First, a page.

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About Occupational Therapy (OT)

What is pediatric occupational therapy?

Pediatric occupational therapy can help prepare your child for the job of living! A child’s job is to play, learn, explore, and experience. Our therapists are professionals who help children to reach an optimal level of functioning at home and school. Most importantly, we help children to succeed in everyday life tasks, and to reach their highest potential.

What does Pediatric Therapy Solutions do to help my child during OT sessions?

Our therapists use a variety of techniques and methods with children to improve their skills. Depending on your child’s needs, we may provide proprioceptive input (joint movement and awareness) and vestibular input (balance via the inner ear) with specialized equipment such as suspended swings, a trampoline, scooters and therapeutic balls. Our therapists may work on fine motor skills so that kids can master grasping and releasing and develop good handwriting skills. Therapy might also address hand-eye coordination by working on puzzles or completing a maze. Children in therapy improve play skills, such as hitting a target, batting a ball, writing on a chalkboard. We also provide direction on how you can help your child further develop skills at home.

My child has been diagnosed with a learning disability. How can OT help?

Research shows that children with learning disabilities (LD) often have sensorimotor difficulties as well. Involving both sensory and motor activity, sensorimotor deficits can affect a child’s ability to perform many common, everyday tasks that are usually taken for granted. These difficulties may include:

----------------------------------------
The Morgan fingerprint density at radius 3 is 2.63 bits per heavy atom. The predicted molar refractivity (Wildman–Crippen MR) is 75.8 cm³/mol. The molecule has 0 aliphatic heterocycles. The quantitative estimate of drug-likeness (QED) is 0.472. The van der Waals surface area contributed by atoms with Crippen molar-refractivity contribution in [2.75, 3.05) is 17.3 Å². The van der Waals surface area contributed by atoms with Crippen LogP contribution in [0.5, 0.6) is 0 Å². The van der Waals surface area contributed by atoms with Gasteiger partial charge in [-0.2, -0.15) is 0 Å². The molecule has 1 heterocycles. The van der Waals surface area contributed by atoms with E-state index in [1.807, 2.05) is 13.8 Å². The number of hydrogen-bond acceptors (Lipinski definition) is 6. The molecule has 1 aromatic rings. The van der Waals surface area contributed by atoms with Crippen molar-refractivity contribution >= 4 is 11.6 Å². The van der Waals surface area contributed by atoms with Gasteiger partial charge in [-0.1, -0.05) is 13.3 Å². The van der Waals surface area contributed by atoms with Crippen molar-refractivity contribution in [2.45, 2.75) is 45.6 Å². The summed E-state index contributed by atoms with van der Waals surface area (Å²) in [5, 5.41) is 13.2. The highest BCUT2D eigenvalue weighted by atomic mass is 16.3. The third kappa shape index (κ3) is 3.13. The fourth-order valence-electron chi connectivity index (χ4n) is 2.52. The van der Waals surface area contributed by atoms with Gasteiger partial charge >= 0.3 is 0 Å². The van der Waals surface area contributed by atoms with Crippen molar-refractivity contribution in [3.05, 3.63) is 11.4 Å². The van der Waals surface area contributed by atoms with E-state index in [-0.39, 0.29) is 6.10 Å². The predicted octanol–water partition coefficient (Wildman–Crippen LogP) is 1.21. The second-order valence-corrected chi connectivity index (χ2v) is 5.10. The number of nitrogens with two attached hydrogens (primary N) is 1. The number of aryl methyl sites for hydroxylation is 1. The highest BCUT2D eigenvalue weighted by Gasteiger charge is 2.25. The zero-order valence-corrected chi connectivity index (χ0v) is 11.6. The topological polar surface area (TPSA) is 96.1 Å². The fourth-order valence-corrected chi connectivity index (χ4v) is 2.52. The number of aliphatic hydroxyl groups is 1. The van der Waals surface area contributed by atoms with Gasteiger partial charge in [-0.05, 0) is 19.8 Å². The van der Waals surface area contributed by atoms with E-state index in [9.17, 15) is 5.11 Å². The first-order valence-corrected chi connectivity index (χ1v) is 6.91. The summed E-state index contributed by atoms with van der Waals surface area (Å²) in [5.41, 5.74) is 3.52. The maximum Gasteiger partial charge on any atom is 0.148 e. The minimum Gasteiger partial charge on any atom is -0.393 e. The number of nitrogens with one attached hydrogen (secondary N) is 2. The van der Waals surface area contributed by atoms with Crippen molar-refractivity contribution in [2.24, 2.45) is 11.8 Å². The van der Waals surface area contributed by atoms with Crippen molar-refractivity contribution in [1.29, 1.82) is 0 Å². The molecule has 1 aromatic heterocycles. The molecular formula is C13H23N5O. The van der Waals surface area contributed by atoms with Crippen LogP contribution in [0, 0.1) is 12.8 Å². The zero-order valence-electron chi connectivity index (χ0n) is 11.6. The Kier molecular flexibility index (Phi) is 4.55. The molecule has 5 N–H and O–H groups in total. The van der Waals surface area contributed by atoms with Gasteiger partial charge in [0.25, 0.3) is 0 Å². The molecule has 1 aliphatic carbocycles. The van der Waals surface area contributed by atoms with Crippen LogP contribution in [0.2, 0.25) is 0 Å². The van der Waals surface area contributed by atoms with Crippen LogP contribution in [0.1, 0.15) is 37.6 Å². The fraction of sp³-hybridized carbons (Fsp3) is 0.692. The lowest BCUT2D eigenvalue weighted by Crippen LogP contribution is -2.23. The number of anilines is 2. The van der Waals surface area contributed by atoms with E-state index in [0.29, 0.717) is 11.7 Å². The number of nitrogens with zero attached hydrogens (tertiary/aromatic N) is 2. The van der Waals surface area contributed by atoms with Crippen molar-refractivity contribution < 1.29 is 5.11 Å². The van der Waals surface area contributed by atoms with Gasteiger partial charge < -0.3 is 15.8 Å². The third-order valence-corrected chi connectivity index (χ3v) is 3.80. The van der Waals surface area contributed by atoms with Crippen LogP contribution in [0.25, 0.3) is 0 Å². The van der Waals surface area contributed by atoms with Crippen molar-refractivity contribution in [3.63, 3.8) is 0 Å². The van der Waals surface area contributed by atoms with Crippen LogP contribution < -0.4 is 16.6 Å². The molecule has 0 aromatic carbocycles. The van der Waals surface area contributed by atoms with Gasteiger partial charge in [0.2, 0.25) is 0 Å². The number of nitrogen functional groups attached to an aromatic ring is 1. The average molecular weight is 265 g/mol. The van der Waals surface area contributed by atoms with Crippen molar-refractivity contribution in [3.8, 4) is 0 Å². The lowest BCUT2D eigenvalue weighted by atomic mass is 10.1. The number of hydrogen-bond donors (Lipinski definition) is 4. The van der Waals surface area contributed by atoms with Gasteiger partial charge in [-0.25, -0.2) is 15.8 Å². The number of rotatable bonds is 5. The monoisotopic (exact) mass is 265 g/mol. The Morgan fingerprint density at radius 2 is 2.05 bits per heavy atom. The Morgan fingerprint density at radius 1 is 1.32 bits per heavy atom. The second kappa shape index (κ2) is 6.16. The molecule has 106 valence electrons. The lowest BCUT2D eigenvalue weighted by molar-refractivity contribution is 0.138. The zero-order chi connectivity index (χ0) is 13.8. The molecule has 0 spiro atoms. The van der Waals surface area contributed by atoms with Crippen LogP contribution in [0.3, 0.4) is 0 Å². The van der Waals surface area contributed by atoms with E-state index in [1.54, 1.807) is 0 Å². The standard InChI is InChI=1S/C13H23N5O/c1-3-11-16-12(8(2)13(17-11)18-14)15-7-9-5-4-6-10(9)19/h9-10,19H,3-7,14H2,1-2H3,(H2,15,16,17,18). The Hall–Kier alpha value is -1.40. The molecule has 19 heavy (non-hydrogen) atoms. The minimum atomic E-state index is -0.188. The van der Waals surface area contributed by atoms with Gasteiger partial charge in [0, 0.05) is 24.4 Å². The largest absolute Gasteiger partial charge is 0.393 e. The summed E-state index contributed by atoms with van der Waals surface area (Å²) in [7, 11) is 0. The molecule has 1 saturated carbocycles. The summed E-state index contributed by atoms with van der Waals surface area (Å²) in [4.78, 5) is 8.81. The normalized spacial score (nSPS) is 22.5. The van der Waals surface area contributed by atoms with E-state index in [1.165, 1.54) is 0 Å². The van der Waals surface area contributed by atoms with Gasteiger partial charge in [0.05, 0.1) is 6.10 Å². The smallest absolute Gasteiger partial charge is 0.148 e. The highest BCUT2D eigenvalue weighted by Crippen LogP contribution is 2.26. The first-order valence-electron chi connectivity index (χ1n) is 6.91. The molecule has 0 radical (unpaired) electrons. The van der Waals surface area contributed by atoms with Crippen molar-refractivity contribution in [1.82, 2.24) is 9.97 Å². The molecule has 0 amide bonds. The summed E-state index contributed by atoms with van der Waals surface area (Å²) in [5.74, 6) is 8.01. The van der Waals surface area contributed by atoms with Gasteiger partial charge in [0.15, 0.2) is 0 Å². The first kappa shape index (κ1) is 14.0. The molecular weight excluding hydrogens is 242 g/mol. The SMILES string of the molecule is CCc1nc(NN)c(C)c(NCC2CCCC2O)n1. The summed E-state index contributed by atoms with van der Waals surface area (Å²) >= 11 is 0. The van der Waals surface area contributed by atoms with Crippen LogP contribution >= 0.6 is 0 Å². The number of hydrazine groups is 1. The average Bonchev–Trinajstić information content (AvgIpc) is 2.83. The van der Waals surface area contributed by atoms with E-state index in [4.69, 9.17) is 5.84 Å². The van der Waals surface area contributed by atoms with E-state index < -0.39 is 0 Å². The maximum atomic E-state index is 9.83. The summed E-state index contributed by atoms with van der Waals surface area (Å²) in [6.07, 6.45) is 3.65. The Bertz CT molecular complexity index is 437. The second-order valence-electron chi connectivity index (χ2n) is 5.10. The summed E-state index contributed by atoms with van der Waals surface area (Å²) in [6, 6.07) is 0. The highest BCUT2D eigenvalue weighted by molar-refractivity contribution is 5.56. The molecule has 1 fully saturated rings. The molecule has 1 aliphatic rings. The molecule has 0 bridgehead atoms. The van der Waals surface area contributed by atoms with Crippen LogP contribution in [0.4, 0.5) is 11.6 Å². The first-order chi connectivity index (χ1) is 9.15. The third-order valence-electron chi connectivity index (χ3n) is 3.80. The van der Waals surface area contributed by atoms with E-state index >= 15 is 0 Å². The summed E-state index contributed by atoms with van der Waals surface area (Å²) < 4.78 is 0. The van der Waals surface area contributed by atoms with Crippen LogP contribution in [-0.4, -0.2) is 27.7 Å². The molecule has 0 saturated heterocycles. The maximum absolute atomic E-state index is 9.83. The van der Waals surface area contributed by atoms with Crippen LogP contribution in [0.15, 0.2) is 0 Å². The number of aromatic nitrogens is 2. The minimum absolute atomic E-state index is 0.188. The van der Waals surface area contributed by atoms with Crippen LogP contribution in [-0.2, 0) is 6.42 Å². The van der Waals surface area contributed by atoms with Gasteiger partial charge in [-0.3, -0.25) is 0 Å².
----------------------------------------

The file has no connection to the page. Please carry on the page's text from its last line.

• oral motor (difficulty with speech and/or eating)
  • motor planning/dyspraxia (inability to think through a new task requiring body movements
    and then execute that movement)
  • fine motor delays (trouble mastering hand-writing skills, cutting with scissors, shoe-tying)
  • gross motor delays (poor coordination, balance; leading to difficulty skipping, climbing, participating in sports)
  • visual-perceptual delays (lack of depth perception or peripheral vision)
  • somatosensory deficits (lack of body awareness; inadequate orientation in space)
  • sensory hypersensitivity (overly sensitive to sounds, tastes, textures)
  • ocular motor dysfunction (inability to focus on a target or to make smooth tracking eye movements)

Occupational therapy helps your child to overcome these obstacles that accompany his or her learning disability. During OT, your child works to improve overall strength, balance, and coordination. Additionally, special attention is paid toward improving handwriting, oral control, and ocular motor skills as necessary. Strengthening these areas helps to minimize the effects of your child’s LD, along with building self-confidence and enhancing self-esteem.

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